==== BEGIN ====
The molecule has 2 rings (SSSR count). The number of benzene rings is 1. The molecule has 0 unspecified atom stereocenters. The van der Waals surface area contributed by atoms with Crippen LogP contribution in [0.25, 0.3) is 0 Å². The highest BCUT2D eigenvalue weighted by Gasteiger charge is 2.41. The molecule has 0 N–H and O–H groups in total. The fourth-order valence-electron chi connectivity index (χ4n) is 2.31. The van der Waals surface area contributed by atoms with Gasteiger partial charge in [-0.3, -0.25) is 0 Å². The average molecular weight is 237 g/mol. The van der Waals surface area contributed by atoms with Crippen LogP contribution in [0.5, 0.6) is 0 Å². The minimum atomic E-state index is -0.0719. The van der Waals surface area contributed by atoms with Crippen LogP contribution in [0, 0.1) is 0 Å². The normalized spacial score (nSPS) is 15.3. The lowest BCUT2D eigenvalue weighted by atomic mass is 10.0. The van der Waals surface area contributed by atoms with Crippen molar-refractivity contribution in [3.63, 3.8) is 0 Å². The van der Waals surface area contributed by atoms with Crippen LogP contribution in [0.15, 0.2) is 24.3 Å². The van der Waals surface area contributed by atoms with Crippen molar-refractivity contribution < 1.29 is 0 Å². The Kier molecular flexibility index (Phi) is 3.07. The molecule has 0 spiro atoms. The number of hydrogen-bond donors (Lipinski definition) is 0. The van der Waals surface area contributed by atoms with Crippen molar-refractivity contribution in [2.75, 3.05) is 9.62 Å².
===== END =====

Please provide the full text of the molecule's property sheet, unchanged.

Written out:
The molecule has 2 rings (SSSR count). The number of benzene rings is 1. The molecule has 0 unspecified atom stereocenters. The van der Waals surface area contributed by atoms with Crippen LogP contribution in [0.25, 0.3) is 0 Å². The highest BCUT2D eigenvalue weighted by Gasteiger charge is 2.41. The molecule has 0 N–H and O–H groups in total. The fourth-order valence-electron chi connectivity index (χ4n) is 2.31. The van der Waals surface area contributed by atoms with Gasteiger partial charge in [-0.3, -0.25) is 0 Å². The average molecular weight is 237 g/mol. The van der Waals surface area contributed by atoms with Crippen LogP contribution in [0.5, 0.6) is 0 Å². The minimum atomic E-state index is -0.0719. The van der Waals surface area contributed by atoms with Crippen LogP contribution in [0, 0.1) is 0 Å². The normalized spacial score (nSPS) is 15.3. The lowest BCUT2D eigenvalue weighted by atomic mass is 10.0. The van der Waals surface area contributed by atoms with Crippen molar-refractivity contribution in [3.63, 3.8) is 0 Å². The van der Waals surface area contributed by atoms with Crippen LogP contribution in [0.15, 0.2) is 24.3 Å². The van der Waals surface area contributed by atoms with Crippen molar-refractivity contribution < 1.29 is 0 Å². The Kier molecular flexibility index (Phi) is 3.07. The molecule has 0 spiro atoms. The number of hydrogen-bond donors (Lipinski definition) is 0. The van der Waals surface area contributed by atoms with Crippen molar-refractivity contribution in [2.75, 3.05) is 9.62 Å².